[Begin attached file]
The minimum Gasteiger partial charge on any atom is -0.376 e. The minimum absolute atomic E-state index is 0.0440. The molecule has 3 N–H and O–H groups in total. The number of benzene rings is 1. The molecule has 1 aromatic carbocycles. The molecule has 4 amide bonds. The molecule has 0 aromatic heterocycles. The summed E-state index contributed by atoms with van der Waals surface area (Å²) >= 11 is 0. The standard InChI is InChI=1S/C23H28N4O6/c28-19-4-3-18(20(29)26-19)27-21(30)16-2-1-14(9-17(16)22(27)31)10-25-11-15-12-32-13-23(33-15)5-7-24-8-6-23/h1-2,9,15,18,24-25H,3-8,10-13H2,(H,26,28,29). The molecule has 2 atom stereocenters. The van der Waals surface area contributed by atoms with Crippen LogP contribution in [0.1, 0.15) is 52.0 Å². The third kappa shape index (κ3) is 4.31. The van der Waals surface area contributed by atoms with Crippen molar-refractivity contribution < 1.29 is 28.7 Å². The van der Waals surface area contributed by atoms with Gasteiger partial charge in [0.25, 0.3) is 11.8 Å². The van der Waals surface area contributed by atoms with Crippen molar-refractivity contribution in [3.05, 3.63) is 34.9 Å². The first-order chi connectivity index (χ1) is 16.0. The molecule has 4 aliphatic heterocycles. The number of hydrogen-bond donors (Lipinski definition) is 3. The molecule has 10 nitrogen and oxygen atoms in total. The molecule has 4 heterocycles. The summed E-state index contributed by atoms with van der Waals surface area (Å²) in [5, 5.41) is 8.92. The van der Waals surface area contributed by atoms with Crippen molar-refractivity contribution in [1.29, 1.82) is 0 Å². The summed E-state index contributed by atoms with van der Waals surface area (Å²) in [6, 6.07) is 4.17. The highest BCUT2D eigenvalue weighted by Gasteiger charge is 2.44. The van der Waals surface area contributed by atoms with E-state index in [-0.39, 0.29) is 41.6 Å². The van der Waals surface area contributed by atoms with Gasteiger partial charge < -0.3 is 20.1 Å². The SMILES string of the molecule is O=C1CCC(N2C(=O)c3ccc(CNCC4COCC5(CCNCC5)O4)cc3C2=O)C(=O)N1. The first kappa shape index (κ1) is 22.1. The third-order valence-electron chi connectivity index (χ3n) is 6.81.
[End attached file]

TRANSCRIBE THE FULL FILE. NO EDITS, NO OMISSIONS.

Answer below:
The minimum Gasteiger partial charge on any atom is -0.376 e. The minimum absolute atomic E-state index is 0.0440. The molecule has 3 N–H and O–H groups in total. The number of benzene rings is 1. The molecule has 1 aromatic carbocycles. The molecule has 4 amide bonds. The molecule has 0 aromatic heterocycles. The summed E-state index contributed by atoms with van der Waals surface area (Å²) >= 11 is 0. The standard InChI is InChI=1S/C23H28N4O6/c28-19-4-3-18(20(29)26-19)27-21(30)16-2-1-14(9-17(16)22(27)31)10-25-11-15-12-32-13-23(33-15)5-7-24-8-6-23/h1-2,9,15,18,24-25H,3-8,10-13H2,(H,26,28,29). The molecule has 2 atom stereocenters. The van der Waals surface area contributed by atoms with Crippen LogP contribution in [0.1, 0.15) is 52.0 Å². The third kappa shape index (κ3) is 4.31. The van der Waals surface area contributed by atoms with Crippen molar-refractivity contribution < 1.29 is 28.7 Å². The van der Waals surface area contributed by atoms with Gasteiger partial charge in [0.25, 0.3) is 11.8 Å². The van der Waals surface area contributed by atoms with Crippen molar-refractivity contribution in [3.05, 3.63) is 34.9 Å². The first-order chi connectivity index (χ1) is 16.0. The molecule has 4 aliphatic heterocycles. The number of hydrogen-bond donors (Lipinski definition) is 3. The molecule has 10 nitrogen and oxygen atoms in total. The molecule has 4 heterocycles. The summed E-state index contributed by atoms with van der Waals surface area (Å²) in [5, 5.41) is 8.92. The van der Waals surface area contributed by atoms with Crippen molar-refractivity contribution in [1.29, 1.82) is 0 Å². The summed E-state index contributed by atoms with van der Waals surface area (Å²) in [6, 6.07) is 4.17. The highest BCUT2D eigenvalue weighted by Gasteiger charge is 2.44. The van der Waals surface area contributed by atoms with E-state index in [-0.39, 0.29) is 41.6 Å². The van der Waals surface area contributed by atoms with Gasteiger partial charge < -0.3 is 20.1 Å². The SMILES string of the molecule is O=C1CCC(N2C(=O)c3ccc(CNCC4COCC5(CCNCC5)O4)cc3C2=O)C(=O)N1. The first kappa shape index (κ1) is 22.1. The third-order valence-electron chi connectivity index (χ3n) is 6.81.